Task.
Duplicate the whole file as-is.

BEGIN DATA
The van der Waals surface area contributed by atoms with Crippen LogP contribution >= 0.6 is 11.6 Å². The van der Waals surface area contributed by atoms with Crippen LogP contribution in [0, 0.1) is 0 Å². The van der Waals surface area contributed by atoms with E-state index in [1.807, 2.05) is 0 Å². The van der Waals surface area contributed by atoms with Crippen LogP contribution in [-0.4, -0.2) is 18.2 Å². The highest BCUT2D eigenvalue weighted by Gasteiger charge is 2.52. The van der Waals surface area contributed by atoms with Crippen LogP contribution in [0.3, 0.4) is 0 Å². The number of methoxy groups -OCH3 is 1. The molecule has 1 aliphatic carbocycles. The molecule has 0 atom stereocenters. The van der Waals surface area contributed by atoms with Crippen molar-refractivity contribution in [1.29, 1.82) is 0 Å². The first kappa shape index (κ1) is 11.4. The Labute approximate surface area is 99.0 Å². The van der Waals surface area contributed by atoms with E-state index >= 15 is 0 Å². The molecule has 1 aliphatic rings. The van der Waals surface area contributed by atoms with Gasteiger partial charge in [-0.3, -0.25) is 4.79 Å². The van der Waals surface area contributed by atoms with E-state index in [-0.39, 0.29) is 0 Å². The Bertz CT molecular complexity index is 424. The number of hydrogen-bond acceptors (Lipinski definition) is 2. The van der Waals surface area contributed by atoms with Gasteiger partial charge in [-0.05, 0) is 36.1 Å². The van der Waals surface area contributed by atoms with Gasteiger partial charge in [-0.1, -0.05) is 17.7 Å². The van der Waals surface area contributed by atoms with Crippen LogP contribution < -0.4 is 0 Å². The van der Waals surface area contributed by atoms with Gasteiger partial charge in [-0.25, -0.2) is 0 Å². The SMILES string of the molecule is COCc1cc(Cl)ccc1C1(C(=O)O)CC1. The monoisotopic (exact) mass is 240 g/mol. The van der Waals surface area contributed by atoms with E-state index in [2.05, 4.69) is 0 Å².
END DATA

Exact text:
The van der Waals surface area contributed by atoms with Crippen LogP contribution >= 0.6 is 11.6 Å². The van der Waals surface area contributed by atoms with Crippen LogP contribution in [0, 0.1) is 0 Å². The van der Waals surface area contributed by atoms with E-state index in [1.807, 2.05) is 0 Å². The van der Waals surface area contributed by atoms with Crippen LogP contribution in [-0.4, -0.2) is 18.2 Å². The highest BCUT2D eigenvalue weighted by Gasteiger charge is 2.52. The van der Waals surface area contributed by atoms with Crippen LogP contribution in [0.3, 0.4) is 0 Å². The number of methoxy groups -OCH3 is 1. The molecule has 1 aliphatic carbocycles. The molecule has 0 atom stereocenters. The van der Waals surface area contributed by atoms with Crippen molar-refractivity contribution in [1.29, 1.82) is 0 Å². The first kappa shape index (κ1) is 11.4. The Labute approximate surface area is 99.0 Å². The van der Waals surface area contributed by atoms with E-state index >= 15 is 0 Å². The molecule has 1 aliphatic rings. The van der Waals surface area contributed by atoms with Gasteiger partial charge in [-0.3, -0.25) is 4.79 Å². The van der Waals surface area contributed by atoms with E-state index in [-0.39, 0.29) is 0 Å². The Bertz CT molecular complexity index is 424. The number of hydrogen-bond acceptors (Lipinski definition) is 2. The van der Waals surface area contributed by atoms with Gasteiger partial charge in [-0.05, 0) is 36.1 Å². The van der Waals surface area contributed by atoms with Gasteiger partial charge in [-0.1, -0.05) is 17.7 Å². The van der Waals surface area contributed by atoms with Crippen LogP contribution < -0.4 is 0 Å². The van der Waals surface area contributed by atoms with Gasteiger partial charge in [-0.25, -0.2) is 0 Å². The SMILES string of the molecule is COCc1cc(Cl)ccc1C1(C(=O)O)CC1. The monoisotopic (exact) mass is 240 g/mol. The van der Waals surface area contributed by atoms with E-state index in [2.05, 4.69) is 0 Å².